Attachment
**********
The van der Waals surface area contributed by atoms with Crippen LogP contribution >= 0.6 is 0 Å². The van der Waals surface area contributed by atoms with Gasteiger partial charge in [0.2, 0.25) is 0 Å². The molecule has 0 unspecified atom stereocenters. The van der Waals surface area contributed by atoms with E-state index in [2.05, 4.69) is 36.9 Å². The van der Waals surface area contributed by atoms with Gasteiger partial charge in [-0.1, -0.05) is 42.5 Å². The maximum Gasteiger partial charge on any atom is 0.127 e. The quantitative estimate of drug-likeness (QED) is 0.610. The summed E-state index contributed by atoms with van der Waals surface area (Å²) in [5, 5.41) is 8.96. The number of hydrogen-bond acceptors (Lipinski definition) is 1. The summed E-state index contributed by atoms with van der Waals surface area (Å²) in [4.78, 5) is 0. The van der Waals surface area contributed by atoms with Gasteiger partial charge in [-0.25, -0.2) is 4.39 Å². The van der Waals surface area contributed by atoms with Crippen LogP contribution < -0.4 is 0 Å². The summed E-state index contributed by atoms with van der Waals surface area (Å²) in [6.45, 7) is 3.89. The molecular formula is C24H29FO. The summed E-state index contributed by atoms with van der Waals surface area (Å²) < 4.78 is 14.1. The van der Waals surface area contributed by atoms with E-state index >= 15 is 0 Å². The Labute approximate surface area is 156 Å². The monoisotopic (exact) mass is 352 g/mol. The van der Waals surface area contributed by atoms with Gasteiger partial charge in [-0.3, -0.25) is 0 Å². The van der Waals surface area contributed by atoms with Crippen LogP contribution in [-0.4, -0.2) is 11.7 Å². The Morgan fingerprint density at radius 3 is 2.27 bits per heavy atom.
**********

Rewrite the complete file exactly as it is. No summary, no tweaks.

The van der Waals surface area contributed by atoms with Crippen LogP contribution >= 0.6 is 0 Å². The van der Waals surface area contributed by atoms with Gasteiger partial charge in [0.2, 0.25) is 0 Å². The molecule has 0 unspecified atom stereocenters. The van der Waals surface area contributed by atoms with E-state index in [2.05, 4.69) is 36.9 Å². The van der Waals surface area contributed by atoms with Gasteiger partial charge in [-0.1, -0.05) is 42.5 Å². The maximum Gasteiger partial charge on any atom is 0.127 e. The quantitative estimate of drug-likeness (QED) is 0.610. The summed E-state index contributed by atoms with van der Waals surface area (Å²) in [5, 5.41) is 8.96. The number of hydrogen-bond acceptors (Lipinski definition) is 1. The summed E-state index contributed by atoms with van der Waals surface area (Å²) in [4.78, 5) is 0. The van der Waals surface area contributed by atoms with Gasteiger partial charge in [-0.25, -0.2) is 4.39 Å². The van der Waals surface area contributed by atoms with Crippen LogP contribution < -0.4 is 0 Å². The summed E-state index contributed by atoms with van der Waals surface area (Å²) in [6.45, 7) is 3.89. The molecular formula is C24H29FO. The summed E-state index contributed by atoms with van der Waals surface area (Å²) < 4.78 is 14.1. The van der Waals surface area contributed by atoms with E-state index >= 15 is 0 Å². The Labute approximate surface area is 156 Å². The monoisotopic (exact) mass is 352 g/mol. The van der Waals surface area contributed by atoms with Gasteiger partial charge in [-0.3, -0.25) is 0 Å². The van der Waals surface area contributed by atoms with Crippen LogP contribution in [-0.4, -0.2) is 11.7 Å². The Morgan fingerprint density at radius 3 is 2.27 bits per heavy atom.